Tuesday, June 21, 2011

Guns and Tats

When I first started writing Tattoosday, I may have had a couple of tattoos, but I was really very naïve when it came to the subject of the craft itself.

I learned very quickly, maybe within the first week or so, that one should never refer to a tattoo machine as a "gun". An anonymous reader chastised me over that one and I still bear the emotional scars of that mistake.

Another term that is thrown around a lot is "tats". Again, I started out thinking that it was okay, and was quickly called out by a reader.

In all fairness, you hear the words "tat," "tatted up," and other variations with fairly common regularity, so it's not as taboo as calling a machine, a gun, but I made a decision early on to use the extra syllable, and always say "tattoo". It just sounds better, and since I am writing posts that I assume will live forever, I figure I better use full and proper terminology.

Next up: who are the Meaty-Beaties, and why don't I like them?

Saturday, June 18, 2011

Tattoosday Overflow and the Inkspotting Glossary

It’s the circle of life.

BillyBlog begat Tattoosday and, since then, BillyBlog has been my neglected alter-ego. But, there may be hope. I have decided to attempt yet another form of CPR, and it involves Tattoosday.

I have often wanted to write about Tattoosday on Tattoosday, but everything came across as a replacement of a legitimate tattoo-on-the-street post, which is generally what people want to see on Tattoosday, so I often wrote, and then scrapped my prose.

So now BillyBlog may (I hate to say will, lest I get caught in a lie) be an overflow for Tattoosday, where I can tell stories like this:

Last week, I spotted an incredible tattoo on Penn Plaza, outside of Borders, where I often go inkspotting. The tattoo will never be seen on Tattoosday, despite its awesomeness. It was a double skull with Indian headdresses, and it was exceptionally done.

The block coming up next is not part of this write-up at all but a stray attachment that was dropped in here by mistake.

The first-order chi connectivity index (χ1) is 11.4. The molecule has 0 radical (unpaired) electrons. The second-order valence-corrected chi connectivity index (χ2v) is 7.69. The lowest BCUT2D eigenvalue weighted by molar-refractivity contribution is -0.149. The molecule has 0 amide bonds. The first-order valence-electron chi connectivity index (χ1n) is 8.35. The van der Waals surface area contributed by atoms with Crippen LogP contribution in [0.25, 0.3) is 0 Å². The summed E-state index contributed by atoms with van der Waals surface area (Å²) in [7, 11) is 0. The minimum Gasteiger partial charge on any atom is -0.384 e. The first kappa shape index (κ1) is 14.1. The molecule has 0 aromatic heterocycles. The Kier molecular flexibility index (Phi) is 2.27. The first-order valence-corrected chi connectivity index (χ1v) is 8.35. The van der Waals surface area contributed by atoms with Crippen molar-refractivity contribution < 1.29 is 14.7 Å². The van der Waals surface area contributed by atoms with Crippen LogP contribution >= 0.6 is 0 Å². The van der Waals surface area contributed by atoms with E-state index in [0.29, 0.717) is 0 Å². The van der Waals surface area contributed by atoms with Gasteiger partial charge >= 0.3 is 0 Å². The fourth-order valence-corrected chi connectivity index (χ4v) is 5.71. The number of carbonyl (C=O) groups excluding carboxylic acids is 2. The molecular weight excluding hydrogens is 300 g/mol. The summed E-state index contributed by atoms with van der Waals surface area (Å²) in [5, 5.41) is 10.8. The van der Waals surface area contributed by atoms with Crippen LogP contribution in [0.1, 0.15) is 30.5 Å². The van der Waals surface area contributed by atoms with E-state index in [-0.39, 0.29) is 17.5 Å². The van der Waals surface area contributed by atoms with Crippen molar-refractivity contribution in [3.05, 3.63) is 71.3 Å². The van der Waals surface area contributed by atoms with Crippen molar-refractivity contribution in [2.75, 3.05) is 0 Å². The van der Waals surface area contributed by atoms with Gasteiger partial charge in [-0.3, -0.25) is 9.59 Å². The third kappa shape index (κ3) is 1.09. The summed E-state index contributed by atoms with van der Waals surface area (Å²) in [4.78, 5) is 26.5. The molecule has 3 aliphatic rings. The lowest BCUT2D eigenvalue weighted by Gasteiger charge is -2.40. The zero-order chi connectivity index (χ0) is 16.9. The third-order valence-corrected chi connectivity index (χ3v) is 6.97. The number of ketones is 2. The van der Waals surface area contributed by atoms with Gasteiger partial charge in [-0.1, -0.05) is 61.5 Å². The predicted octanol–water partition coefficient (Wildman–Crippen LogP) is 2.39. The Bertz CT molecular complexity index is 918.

I approached the gentleman who had the tattoo, as he was talking to a woman. I expressed my admiration for the piece and handed him the Tattoosday flier. Having done this for almost four years, I have a fairly good sense of things, and can read body language and tone pretty well. I felt that he was willing, until his female companion stepped in.

“Actually,” she snarled, “the artist has a picture up on his website and I don’t think he’d like anyone else takin’ a picture of it.”

If we were in a room, you would have heard the air being sucked out of it. She was basically saying that, on behalf of the artist, she was intervening and preventing this guy from sharing his tattoo on the site. Usually, doing so gives the artist more publicity and is beneficial.

The tattoo was great, but not worth fighting about. They seldom are. But I was curious, and I might like to see the artist’s work, so I asked, “Oh, what’s the artist’s name?” A perfectly reasonable question, if you ask me.

The response, “Oh he’s in Oklahoma,” and then with derision in her voice, “you wouldn’t have heard of him.”

I didn’t ask if I’d heard of him. I asked his name. It was clear I wasn’t going to get anything from this encounter, other than a headache. I couldn’t help but validate my position and say, “I’ve been doing this almost four years, and I’ve interviewed people from all over the world, so you’d be surprised. I may have heard of him.”

She just shook her head and said “Doubt it.” To which, I looked at the guy, who hadn’t uttered a peep since his female companion had intervened on his behalf, and on behalf of the unheralded tattoo artist, and said, “Thanks for your time. Have a good weekend.”

I refer to this type of encounter as a “Frohner,” in which a third party disrupts, dissuades, and/or discourages a tattooed individual from collaborating with me on a post. The name comes from an old fraternity brother who had the uncanny knack of unwittingly walking in on a situation in which a guy was establishing a mood with a girl. Said disruption ended up preventing the couple from hooking up and he was blamed for the guy’s inability to “close the deal”. Juvenile as it may sound, Frohner became synonymous with mood-killer and, to me, represents a person who ruins, for me, an inkspotting encounter.

Dear reader(s), you may see now why I didn’t want to bog down Tattoosday with such marginally interesting drivel. My readers generally like to read about tattoos and see the works in question, not hear about the failures. Nonetheless, I’m a writer, and I have to channel it somewhere, so BillyBlog gets the overflow. Stay tuned for more misadventures.